Steve Beasant

Liberal Democrat Prospective Parliamentary Candidate for Great Grimsby and Councillor for the East Marsh Learn more

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Food chains should display calorie information says Which?

by Steve Beasant on 6 September, 2011

Two thirds of consumers want calorie information

Which? research has uncovered restaurants are failing to provide calorie labelling on food. 

Two thirds of consumers think it’s important that the calorie content of food is provided when they’re eating out. 

Richard Lloyd, executive director of Which?, said: ‘We all like to eat out sometimes without counting calories, but our research shows that most people want to see calorie information for their meal. We’ve found there can be huge nutritional differences between apparently similar foods.’

Whopper versus Big Mac

Although it’s clear to most customers that a burger is not particularly healthy, there were some real surprises when we looked in detail at the calorie content. We found:

  • A Burger King Whopper has around a third more calories than a McDonald’s Big Mac.
  • A Starbucks ‘skinny’ lemon and poppy seed iced muffin contains more calories than a standard apple and cinnamon muffin.
  • A slice of Costa carrot cake has more calories than a chocolate Krispy Kreme doughnut.

Public Health Responsibility Deal

37 companies have agreed to voluntarily provide calorie information instore as part of the government’s Public Health Responsibility Deal.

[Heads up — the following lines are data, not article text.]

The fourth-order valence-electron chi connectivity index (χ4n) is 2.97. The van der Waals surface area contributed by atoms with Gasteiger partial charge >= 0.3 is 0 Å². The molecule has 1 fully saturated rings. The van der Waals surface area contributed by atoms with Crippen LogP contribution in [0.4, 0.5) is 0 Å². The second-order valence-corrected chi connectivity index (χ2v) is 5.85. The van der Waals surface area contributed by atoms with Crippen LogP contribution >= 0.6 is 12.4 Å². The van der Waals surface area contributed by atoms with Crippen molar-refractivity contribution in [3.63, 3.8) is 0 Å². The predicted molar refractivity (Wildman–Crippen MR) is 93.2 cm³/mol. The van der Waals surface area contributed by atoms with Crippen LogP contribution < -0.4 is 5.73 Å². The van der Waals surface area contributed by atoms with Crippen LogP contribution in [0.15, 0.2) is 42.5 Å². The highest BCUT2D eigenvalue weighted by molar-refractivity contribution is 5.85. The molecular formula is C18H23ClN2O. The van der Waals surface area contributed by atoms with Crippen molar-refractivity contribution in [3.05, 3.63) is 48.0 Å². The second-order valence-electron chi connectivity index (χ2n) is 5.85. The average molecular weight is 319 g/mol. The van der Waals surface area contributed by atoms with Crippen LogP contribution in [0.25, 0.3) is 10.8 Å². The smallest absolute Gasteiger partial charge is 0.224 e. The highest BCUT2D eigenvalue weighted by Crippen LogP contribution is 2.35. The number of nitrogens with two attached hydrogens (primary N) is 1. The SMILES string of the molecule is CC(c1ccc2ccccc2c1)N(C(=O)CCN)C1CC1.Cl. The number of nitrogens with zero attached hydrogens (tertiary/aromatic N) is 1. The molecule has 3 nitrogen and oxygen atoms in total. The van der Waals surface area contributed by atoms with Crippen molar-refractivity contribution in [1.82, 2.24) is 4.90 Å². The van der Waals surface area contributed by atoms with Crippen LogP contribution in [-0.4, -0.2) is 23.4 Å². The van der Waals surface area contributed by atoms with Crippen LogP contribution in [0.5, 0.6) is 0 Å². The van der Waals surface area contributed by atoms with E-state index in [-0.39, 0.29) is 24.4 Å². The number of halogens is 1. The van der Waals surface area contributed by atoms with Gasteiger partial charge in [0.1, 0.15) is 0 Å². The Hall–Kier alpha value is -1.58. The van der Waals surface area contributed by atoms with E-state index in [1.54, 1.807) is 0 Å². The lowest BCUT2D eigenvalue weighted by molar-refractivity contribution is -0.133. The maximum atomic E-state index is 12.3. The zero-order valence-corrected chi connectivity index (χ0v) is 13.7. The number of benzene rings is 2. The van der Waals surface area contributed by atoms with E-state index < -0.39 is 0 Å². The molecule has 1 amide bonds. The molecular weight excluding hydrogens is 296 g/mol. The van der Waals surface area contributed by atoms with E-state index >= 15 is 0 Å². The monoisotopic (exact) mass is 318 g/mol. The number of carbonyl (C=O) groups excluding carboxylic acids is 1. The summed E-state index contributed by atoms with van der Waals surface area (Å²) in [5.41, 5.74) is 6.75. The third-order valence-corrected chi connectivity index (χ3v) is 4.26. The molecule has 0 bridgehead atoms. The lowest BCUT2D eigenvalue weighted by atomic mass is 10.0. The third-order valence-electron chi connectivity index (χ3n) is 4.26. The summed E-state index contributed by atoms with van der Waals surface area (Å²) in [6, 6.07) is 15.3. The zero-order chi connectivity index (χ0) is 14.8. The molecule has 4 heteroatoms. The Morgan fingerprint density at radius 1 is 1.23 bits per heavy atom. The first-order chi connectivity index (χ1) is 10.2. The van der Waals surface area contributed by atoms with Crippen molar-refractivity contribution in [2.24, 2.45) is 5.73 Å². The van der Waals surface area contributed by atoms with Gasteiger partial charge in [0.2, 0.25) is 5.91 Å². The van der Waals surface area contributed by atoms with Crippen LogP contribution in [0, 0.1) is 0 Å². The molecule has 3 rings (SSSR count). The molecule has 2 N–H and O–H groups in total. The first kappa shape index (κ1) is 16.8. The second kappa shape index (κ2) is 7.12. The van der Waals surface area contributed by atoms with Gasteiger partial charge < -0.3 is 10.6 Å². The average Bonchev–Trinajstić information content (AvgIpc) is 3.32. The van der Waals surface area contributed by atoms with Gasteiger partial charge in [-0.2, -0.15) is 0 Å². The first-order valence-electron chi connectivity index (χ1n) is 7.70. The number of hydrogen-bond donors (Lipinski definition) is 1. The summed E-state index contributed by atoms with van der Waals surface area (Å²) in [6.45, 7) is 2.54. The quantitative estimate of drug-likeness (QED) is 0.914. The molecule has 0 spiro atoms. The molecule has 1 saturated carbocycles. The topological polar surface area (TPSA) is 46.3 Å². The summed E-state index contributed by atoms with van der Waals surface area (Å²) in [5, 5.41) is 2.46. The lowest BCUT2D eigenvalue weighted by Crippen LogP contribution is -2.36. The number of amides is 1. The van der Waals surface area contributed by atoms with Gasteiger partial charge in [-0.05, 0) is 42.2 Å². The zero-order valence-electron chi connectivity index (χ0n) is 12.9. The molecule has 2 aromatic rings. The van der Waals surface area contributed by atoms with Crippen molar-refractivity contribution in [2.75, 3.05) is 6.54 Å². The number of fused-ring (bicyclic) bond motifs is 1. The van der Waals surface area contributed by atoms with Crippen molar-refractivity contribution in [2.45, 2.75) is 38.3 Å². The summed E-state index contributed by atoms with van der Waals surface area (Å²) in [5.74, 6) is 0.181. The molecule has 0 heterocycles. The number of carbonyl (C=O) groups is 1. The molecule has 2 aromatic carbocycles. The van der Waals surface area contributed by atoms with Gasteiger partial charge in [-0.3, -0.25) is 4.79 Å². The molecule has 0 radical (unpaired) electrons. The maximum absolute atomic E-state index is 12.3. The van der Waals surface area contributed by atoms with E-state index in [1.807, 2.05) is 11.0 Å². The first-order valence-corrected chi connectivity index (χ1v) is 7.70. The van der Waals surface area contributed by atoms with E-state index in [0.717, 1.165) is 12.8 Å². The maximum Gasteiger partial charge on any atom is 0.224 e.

The major chains taking this positive step to display calorie information are Prêt à Manger, Starbucks, McDonald’s, Burger King, Harvester, KFC and Pizza Hut.

Their competitors Subway, Pizza Express, Domino’s Pizza, Nando’s, Caffè Nero and Costa have yet to sign up.

Which? is challenging all national food chains to provide calorie information to their customers, something that many of these chains are already doing in the United States.

Calorie labelling on all food

Recent evidence from New York, where calorie information was first displayed, shows several major chains saw significant reductions in the average calorie content per purchase.

Richard Lloyd said: ‘Which? wants to see all major national food chains signing up to provide calorie information. There’s no excuse for the companies already displaying calories in the US not to do the same here.’ 

He added: ‘If calorie labelling cannot be achieved on a voluntary basis, we want the government to make it a legal requirement.’

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